12 Aug 2019
Many gym-goers are aware of the positive effect that strength training has on bone strength and density but just as many experienced athletes are unaware of exactly how important it can be. A little known fact to the layperson is that bone is a very active tissue, constantly being broken down and replaced.
To grossly simplify things, this process is governed within the body by cells known as osteoclasts (which break down and remove mature bone tissue) and osteoblasts (the rebuilders) in processes known as resorption and ossification respectively.
To highlight just how active bone tissue. The average person’s entire skeleton is replaced roughly every 10 years and it is estimated that if your osteoblasts were to stop working you would suffer from stress fractures in as little as three to four days.
Bone health (bone strength) and density can be influenced by genetics, disease, smoking status, use of certain medications and, of course, nutritional status plays a huge role as well. Calcium, phosphorous, magnesium, vitamin K2 and vitamin D appear to be the nutritional elements most required in the resorption and ossification processes but exercise and physical activity (particularly load-bearing activities) are also critically important. This isn’t a concern reserved solely for the elderly or those at risk of osteoporosis or osteomalacia as is sometimes assumed.
Studies on individuals who choose swimming as their sole form of exercise have found them to have a bone mineral density (bone strength) no greater than that of sedentary individuals and similar observations have been made in the upper bodies of individuals who choose cycling as their sole form of exercise.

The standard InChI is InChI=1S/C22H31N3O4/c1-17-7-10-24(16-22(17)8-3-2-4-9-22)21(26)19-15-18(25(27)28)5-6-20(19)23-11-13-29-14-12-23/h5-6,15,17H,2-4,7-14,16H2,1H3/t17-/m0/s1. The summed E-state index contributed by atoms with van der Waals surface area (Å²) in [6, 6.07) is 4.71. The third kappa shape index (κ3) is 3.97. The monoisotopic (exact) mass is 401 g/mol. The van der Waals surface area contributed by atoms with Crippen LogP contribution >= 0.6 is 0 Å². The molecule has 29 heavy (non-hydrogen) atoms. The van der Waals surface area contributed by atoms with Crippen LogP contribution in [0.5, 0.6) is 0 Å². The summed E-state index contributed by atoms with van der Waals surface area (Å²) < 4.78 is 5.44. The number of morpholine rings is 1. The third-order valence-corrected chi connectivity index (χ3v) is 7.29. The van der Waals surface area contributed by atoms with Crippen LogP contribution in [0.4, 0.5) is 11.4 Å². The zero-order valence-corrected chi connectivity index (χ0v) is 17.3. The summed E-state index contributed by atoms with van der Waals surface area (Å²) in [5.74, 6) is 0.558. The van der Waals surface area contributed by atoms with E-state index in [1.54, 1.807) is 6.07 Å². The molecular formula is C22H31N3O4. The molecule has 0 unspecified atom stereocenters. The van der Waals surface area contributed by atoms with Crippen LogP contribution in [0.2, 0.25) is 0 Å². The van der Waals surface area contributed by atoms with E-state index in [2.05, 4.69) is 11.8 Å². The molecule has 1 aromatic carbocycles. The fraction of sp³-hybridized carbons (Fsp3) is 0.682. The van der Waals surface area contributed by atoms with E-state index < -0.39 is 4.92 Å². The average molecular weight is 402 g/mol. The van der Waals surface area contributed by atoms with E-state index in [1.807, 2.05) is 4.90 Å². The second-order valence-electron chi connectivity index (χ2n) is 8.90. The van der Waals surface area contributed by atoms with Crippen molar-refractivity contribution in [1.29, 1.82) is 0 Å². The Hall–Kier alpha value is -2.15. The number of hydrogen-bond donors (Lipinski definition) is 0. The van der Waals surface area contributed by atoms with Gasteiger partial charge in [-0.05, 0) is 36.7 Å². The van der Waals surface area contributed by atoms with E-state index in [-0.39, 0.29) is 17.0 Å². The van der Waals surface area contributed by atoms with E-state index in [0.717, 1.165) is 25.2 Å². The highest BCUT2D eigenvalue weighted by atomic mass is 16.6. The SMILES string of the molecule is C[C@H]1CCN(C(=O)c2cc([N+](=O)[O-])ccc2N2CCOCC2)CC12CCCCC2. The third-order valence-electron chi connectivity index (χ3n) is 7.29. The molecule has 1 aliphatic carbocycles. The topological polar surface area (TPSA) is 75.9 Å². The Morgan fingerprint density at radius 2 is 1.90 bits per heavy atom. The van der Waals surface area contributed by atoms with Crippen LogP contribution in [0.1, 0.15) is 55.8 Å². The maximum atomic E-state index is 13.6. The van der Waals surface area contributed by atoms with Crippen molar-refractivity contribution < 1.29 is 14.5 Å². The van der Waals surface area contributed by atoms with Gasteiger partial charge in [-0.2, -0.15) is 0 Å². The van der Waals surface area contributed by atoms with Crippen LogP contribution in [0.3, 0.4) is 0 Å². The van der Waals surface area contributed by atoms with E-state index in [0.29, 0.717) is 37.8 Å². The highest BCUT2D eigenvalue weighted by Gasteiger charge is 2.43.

Bone reacts to the stressors placed on it and, these activities, while being excellent exercises in their own right and beneficial in many other ways, simply do not place sufficient load-bearing stress required to maintain bone density when they are performed in isolation.
Exact statistics can be controversial but with some sources claiming that 87% of people will break a bone at some point in their life and that the risk of a fracture increases exponentially with age (approximately one in two women and up to one in four men aged 50 and older will break a bone due to osteoporosis).
It seems like a no brainer to engage in regular load-bearing physical activity to mitigate this risk in both the short and long term. One way to produce these load-bearing forces required to maintain and fortify your bone strength. Engage in a weight-bearing strength training routine.
Even moderate weight lifting exercise a couple of times per week has been shown to significantly increase bone density.
I love writing personalized programs and educating my clients on how to get the most out of their exercise routines. Fitness and flexibility training is important but doesn’t forget about the very important third eye… Strength Training.
Thanks for sharing Tom. If you are looking to kickstart your own inspirational fitness story, call Tom directly on 0437 423 242. Drop in to see the team at either Coffs Coast Health Club Toormina or Moonee, to get started today.